For the cost-effectiveness analysis (CEA), the incremental cost per unit increase in benefits for both the primary and secondary outcomes will be calculated if significant between-group differences are observed. For the CUA, the QALY will be estimated from HRQoL assessed by AQoL-8D by intervention group (table 2). A plot on the cost-effectiveness plane will be drawn to illustrate the distribution of costs and effectiveness. A cost-effectiveness acceptability curve will also be plotted in order to assess the degree of uncertainty associated with the conclusion using a predetermined empirical willingness-to-pay threshold for the QALY outcome (ie, $A50 000/QALY).33
Bootstrap simulation of the costs and ICER will be used to simulate the study results over 2000 iterations. This technique is used when data are skewed (cost data are nearly always highly skewed) and the CI of a ratio using skewed data is required. The within-trial economic analysis will be undertaken using STATA V.15 (StataCorp. 2017. Stata Statistical Software: Release V.15. College Station, Taxes, USA: StataCorp LLC).
Model-based long-term CEA of SCRAM versus usual care CR will be undertaken if the primary outcome (VO2max) from the RCT is proven to significantly increase. The VO2max will be converted to the reduction in overall mortality (ie, OR in mortality for 1 metabolic equivalents increase). The difference (if any, observed from the RCT) in the incidence of recurrent CVD post the index MI will also be used to model the long-term health and cost outcomes associated with the application of the two modes of CR. Benefits observed in the trial will be translated into health benefits (eg, avoided morbidity/mortality outcomes, and calculated in terms of QALY gained). The modelled economic evaluation will simulate the impact of increased maximal oxygen uptake on the overall well-being/survival of the cohort over its lifetime compared with the control group. A Markov model consisting of health states associated with CHD (ie, recurrent myocardial infarction, angina, revascularisation, stroke or death) will be used to accrue costs and benefits over the lifetime horizon. The long-term improved outcomes may translate into the cost savings due to avoided ED visit and rehospitalisation. Long-term modelling will be performed in TreeAge Pro 2019.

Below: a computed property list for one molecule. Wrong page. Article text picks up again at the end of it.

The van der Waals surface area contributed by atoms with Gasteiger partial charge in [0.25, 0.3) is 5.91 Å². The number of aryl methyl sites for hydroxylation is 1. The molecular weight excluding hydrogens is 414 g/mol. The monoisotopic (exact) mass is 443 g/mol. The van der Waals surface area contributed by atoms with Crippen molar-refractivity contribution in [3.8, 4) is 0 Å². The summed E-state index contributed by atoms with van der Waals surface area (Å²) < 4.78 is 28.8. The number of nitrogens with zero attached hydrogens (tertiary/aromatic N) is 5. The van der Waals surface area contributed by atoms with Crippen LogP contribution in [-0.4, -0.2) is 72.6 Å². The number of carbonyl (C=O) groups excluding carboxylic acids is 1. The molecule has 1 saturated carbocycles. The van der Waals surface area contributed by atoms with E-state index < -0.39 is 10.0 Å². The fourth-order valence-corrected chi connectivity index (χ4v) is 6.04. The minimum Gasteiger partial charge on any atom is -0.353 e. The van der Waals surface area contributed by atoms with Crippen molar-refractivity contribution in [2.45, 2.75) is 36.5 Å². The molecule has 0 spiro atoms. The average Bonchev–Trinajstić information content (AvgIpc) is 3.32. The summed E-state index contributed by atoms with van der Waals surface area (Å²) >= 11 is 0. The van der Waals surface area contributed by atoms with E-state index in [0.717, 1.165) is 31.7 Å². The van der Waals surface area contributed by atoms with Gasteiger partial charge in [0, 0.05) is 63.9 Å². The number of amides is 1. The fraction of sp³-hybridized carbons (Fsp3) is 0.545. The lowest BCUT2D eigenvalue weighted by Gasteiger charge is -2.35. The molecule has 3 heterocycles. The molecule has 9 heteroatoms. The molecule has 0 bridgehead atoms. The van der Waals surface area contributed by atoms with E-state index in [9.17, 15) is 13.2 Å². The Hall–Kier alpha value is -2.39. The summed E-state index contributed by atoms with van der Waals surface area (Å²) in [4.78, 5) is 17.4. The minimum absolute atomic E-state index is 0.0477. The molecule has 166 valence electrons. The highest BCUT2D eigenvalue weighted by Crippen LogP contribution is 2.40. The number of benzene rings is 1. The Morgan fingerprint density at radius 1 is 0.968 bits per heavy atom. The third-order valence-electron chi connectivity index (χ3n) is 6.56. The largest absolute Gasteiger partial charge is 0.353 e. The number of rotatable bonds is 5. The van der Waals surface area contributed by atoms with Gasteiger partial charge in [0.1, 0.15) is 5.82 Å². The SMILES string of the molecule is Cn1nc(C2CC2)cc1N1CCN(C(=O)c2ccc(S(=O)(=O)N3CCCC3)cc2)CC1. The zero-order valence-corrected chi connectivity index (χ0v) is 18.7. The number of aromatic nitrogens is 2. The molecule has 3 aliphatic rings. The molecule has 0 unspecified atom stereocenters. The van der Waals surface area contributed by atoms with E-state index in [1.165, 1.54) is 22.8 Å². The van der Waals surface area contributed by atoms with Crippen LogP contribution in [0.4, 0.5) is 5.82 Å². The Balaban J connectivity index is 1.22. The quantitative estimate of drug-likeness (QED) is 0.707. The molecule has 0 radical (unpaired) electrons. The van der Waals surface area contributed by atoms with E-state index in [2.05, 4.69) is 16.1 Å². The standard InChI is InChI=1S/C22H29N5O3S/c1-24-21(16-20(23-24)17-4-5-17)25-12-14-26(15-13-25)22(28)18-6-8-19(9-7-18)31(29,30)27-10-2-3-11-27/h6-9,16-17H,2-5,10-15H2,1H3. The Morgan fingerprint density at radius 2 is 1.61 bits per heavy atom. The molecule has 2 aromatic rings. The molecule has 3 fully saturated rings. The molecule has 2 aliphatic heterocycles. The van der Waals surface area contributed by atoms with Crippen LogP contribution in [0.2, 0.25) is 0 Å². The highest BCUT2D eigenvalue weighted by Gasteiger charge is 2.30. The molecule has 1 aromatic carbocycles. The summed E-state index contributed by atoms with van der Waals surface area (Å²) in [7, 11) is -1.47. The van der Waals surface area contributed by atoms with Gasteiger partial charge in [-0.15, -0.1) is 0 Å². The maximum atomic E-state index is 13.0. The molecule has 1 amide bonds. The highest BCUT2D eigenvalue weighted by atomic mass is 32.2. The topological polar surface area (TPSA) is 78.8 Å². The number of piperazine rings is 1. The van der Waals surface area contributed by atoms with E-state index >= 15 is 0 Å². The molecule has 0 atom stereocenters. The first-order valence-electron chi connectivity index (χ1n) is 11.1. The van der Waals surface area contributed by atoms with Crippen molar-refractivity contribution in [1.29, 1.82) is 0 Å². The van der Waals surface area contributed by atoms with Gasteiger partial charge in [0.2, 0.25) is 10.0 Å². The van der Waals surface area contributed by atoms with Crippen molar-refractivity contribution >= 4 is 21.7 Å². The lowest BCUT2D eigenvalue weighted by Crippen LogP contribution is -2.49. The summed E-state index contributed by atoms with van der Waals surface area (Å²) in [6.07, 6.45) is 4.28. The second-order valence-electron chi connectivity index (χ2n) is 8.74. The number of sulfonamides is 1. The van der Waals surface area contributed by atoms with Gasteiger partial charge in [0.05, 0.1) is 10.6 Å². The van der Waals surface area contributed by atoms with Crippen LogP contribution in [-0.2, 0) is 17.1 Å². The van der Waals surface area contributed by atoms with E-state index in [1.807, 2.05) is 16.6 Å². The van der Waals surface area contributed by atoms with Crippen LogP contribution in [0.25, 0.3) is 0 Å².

Uncertainty analyses will be conducted based on Monte Carlo simulations. The between-group differences in both costs and QALY will be bootstrapped to estimate the probability of the SCRAM programme being cost-effective regardless of the significance in between-group difference.34 A series of one-way sensitivity analyses will be undertaken to examine robustness of the base-case ICER, for example, alternative costing approach for rehospitalisation (unit costs derived from Independent Hospital Pricing Authority, Australia; Australian Institute of Health and Well-being), labours (unit costs sourced from Australia Bureau of Statistics, PayScale) and SCRAM intervention delivery (varying the quantity and unit cost of the resource used).
The study protocol has been approved under the Australia’s National Mutual Acceptance agreement by the Melbourne Health Human Research Ethics Committee (HREC/18/MH/119). Ethics approval has been ratified by the Deakin University Human Research Ethics Committee (2018-251). All participants provide written informed consent prior to undertaking baseline assessments. Separate consent is sought to extract MBS/PBS data for the purpose of this study.